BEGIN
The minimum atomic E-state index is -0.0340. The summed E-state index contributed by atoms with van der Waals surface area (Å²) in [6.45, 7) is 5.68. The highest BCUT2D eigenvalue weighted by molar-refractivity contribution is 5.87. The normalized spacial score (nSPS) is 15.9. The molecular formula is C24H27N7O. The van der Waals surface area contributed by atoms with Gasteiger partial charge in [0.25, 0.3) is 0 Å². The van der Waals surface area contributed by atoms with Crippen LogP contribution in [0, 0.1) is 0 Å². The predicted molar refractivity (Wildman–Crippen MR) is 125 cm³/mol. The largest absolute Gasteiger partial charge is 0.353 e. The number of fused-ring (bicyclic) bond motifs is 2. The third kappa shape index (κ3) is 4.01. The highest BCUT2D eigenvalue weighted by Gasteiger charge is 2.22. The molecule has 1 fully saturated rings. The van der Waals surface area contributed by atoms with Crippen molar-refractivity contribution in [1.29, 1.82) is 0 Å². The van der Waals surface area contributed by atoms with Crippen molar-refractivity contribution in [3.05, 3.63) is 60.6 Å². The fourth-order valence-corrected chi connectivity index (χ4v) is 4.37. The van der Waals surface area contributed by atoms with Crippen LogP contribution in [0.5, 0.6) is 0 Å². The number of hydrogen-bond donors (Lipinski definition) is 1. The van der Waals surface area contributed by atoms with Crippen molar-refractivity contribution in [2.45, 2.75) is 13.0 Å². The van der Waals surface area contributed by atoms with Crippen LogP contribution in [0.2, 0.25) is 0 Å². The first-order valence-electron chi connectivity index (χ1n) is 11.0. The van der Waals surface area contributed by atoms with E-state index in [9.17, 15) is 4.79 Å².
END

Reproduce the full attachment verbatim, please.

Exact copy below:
The minimum atomic E-state index is -0.0340. The summed E-state index contributed by atoms with van der Waals surface area (Å²) in [6.45, 7) is 5.68. The highest BCUT2D eigenvalue weighted by molar-refractivity contribution is 5.87. The normalized spacial score (nSPS) is 15.9. The molecular formula is C24H27N7O. The van der Waals surface area contributed by atoms with Gasteiger partial charge in [0.25, 0.3) is 0 Å². The van der Waals surface area contributed by atoms with Crippen LogP contribution in [0, 0.1) is 0 Å². The predicted molar refractivity (Wildman–Crippen MR) is 125 cm³/mol. The largest absolute Gasteiger partial charge is 0.353 e. The number of fused-ring (bicyclic) bond motifs is 2. The third kappa shape index (κ3) is 4.01. The highest BCUT2D eigenvalue weighted by Gasteiger charge is 2.22. The molecule has 1 fully saturated rings. The van der Waals surface area contributed by atoms with Crippen molar-refractivity contribution in [1.29, 1.82) is 0 Å². The van der Waals surface area contributed by atoms with Crippen molar-refractivity contribution in [3.05, 3.63) is 60.6 Å². The fourth-order valence-corrected chi connectivity index (χ4v) is 4.37. The van der Waals surface area contributed by atoms with Crippen LogP contribution in [0.5, 0.6) is 0 Å². The number of hydrogen-bond donors (Lipinski definition) is 1. The van der Waals surface area contributed by atoms with Crippen molar-refractivity contribution in [2.45, 2.75) is 13.0 Å². The van der Waals surface area contributed by atoms with Crippen LogP contribution in [0.2, 0.25) is 0 Å². The first-order valence-electron chi connectivity index (χ1n) is 11.0. The van der Waals surface area contributed by atoms with E-state index in [9.17, 15) is 4.79 Å².